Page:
We took an atlas and drew a line across the northern hemisphere.  We then made a list of all the cultures we could think of above that line – Russian, Mongolian, Celtic, Inuit, and Norse.  These were the ingredients for our first stab at the art direction.  We let that stew a while, but the same two cultures came up to the surface every time – Ancient Norse and Ancient Inuit.  There was something very intriguing about the mixing of these two cultures.  The Viking side had the heavy steel and stone and leather that we’ve all called on at some point, but the Inuit side always broke through, peppering the heaviness of the Viking clothing and architecture with tribal accoutrements – feathers, war paint, totems, and fur.  Not all of these were necessarily Inuit, but the tribal accents boosted the art with a kind of shamanistic savageness that compliments the war sensibilities of Forge.  Everything looked more ferocious when accented with war paint and feathers.  Pretty soon everything had a tribal accent to it that screamed warrior, blood and battle.  The two fit together incredibly well.

As a disclaimer, we would like to add that we took massive liberties with these cultures and when we refer to Inuit, or Norse, we are really referring partly to ancient Inuit and Norse, which is half-historical and half-imagination, on our part. The last thing we want is to offend any existing tribal nations with our poorly researched, fantastical reimagining of their cultures. As far as I know, no native tribes rode panthers into battle. That might have changed the outcome of the taking of the New World. Take that guns, germs and steel! I ride a F***ing panther!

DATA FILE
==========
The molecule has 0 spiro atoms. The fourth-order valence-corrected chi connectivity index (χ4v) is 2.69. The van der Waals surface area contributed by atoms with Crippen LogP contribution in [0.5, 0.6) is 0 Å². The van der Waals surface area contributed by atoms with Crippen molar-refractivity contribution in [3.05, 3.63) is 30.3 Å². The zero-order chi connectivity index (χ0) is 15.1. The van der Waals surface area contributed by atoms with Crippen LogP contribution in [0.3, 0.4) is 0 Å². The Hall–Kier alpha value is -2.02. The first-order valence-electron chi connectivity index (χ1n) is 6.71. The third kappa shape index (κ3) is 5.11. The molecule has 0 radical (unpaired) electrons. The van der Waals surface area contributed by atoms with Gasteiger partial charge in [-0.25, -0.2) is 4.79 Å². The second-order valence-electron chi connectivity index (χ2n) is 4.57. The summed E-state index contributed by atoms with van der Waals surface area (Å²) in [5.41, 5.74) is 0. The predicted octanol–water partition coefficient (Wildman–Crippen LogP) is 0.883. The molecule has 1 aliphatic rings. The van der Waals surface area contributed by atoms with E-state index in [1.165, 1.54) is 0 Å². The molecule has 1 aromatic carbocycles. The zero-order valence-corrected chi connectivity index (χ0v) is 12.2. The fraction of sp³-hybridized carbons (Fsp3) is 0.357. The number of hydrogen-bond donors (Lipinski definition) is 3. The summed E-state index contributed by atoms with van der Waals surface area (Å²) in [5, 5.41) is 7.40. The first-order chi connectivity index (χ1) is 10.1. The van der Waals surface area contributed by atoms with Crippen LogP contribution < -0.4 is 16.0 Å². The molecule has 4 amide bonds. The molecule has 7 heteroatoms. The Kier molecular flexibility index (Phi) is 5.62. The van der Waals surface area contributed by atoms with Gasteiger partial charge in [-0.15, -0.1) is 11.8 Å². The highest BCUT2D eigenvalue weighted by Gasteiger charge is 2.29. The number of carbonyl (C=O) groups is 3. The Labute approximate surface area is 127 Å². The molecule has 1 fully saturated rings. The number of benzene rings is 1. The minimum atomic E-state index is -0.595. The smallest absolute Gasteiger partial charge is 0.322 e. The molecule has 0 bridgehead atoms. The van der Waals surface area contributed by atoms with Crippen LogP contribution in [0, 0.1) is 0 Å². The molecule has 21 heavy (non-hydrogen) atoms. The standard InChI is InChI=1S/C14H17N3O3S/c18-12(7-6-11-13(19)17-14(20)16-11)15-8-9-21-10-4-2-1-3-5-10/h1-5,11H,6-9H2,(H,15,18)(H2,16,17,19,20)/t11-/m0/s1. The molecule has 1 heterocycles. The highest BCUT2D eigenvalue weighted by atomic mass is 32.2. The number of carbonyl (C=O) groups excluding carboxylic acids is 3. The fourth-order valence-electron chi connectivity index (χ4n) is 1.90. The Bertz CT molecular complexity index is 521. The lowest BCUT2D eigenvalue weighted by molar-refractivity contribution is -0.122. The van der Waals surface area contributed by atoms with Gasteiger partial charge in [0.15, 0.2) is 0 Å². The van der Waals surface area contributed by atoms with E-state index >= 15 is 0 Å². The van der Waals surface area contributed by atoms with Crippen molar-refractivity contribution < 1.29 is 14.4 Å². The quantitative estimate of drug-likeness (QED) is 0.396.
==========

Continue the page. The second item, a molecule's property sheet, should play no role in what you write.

Silhouette. Silhouette.  Silhouette.  It would be our battle cry if it didn’t sound so effeminate. The nature of Forge requires each character to have a unique silhouette, so that they can be recognized quickly from a distance.  Battlefields breed confusion and one of the quickest ways to discern who-is-who is by the shape of the character coming towards you.  As artists, we were hoping to negate the need for name plates, but I don’t know if that’s possible in a multiplayer game. Every character began with an exploration of silhouette and progressed from there.